Strengths and Weaknesses of Using a Camera Phone
The phone in a camera has certain strengths and certain weaknesses when compared to a dSLR or a decent point-and-shoot. For example:
- Lower-quality lens
- Smaller sensor (usually leading to more noise)
- Inability to zoom mechanically (fixed focal length)
- Shutter lag (a delay between pressing the shutter button and the photo being taken)
- Slow focus and/or limited ability to focus
- Very wide depth of field (usually)
- Limited (if any) control over exposure
- Always with you
Weaknesses as Strengths
But it turns out that even the weaknesses of a camera phone can be strengths when thought of properly. Ask almost any artist and they’ll tell you that by placing limits on themselves they force themselves to grow. I’ve found that’s the case with photography.
A lower quality lens and smaller, noisier sensor mean that the images I take with my iPhone aren’t going to stun anyone with their sharpness and purity of tone. As a result, I have to compensate. I have to use color, composition, and an interesting subject to create an image that has impact despite having slightly smudgy pixels (not a technical term).
Shutter lag and slow focus mean that I have to become excellent at timing my images–using techniques that film shooters may still remember like pre-focusing. That’s where you focus on the spot where you know your subject is going to be before they get there, then snap the frame when they arrive. It turns out that’s still a useful skill, even with a professional camera, because autofocus, even with the most expensive lens, is sometimes dumb, and doesn’t know that the child playing 20 feet away is more interesting than the shrubs 50 feet away.
The very wide depth of field on camera phones is probably the limitation that annoys me most often. Honestly, I could do without it. But that said, it reminds me of an important lesson that comes in handy when I’m shooting with my “real” cameras. Try this–focus your camera phone on something really close to the lens. It will probably take some adjusting to find out how close your phone can focus. Look at what happens to the background. It goes out of focus. You can’t do that further away, but reeeealy close to the lens it will work. Turns out the same optical principles are at work in a dSLR or a point-and-shoot. Here’s an example of this principle that I took using my iPhone and some monkeys:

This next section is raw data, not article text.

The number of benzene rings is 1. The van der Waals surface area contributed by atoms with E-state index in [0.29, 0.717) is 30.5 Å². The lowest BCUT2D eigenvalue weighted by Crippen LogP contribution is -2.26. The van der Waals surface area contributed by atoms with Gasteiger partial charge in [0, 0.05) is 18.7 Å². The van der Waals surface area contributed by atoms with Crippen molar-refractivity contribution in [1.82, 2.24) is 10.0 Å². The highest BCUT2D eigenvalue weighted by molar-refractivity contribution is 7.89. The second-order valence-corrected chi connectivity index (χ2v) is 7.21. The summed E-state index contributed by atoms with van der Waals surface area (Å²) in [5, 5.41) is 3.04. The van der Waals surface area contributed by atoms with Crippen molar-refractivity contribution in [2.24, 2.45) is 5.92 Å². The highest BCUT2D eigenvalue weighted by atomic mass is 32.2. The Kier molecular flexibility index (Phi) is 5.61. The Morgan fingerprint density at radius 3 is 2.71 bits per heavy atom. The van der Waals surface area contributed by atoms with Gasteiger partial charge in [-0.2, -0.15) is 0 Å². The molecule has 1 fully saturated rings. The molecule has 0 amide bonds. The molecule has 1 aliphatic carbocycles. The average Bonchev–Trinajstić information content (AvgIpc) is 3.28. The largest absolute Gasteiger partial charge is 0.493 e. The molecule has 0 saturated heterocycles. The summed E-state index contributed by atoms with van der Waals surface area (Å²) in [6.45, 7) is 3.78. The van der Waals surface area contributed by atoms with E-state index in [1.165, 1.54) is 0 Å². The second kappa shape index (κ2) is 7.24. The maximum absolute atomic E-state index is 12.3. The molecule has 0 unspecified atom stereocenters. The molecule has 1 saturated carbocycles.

Limited ability control exposure, while sometimes frustrating, means that I really have to think about light when I’m composing a shot with my phone. It also means that the shot I thought I wanted might not be possible at all, and I have to take an entirely different photo–perhaps a silhouette. Different ideas appear where I was previously fixated on one image.
Perhaps the most limiting and, therefore, most growth-inducing element of mobile photography is the inability to change the focal length of your lens. Much of the time, changing focal length means “zooming”, but it can also mean changing lenses on a dSLR. The problem with zooming is that it provides infinite different relationships between the subject, the photographer and the background. Yes, that’s tremendously important to me as a wedding photographer, but as someone who wants to grow in his art, it can become a stumbling block. This limitation forces me to break rules that I’ve generally photographed by–”fill the frame with faces”–and reinforces others–”don’t photograph people from too close”. It causes me to look for wide shots that wouldn’t have even been on my radar in the past. It also makes me get to know the focal length of my phone’s camera really well. At this point I know almost immediately whether a scene will look good with my iPhone or not, and that also gives me an idea of what lens to use if I want to photograph it with my “real” camera.
I hope you’re enjoying these little articles. If you have any questions please leave them in the comments and I’ll do my best to answer them. (To the smart-Alecs who will immediately want to ask a non-photography question, the answer is “42″.)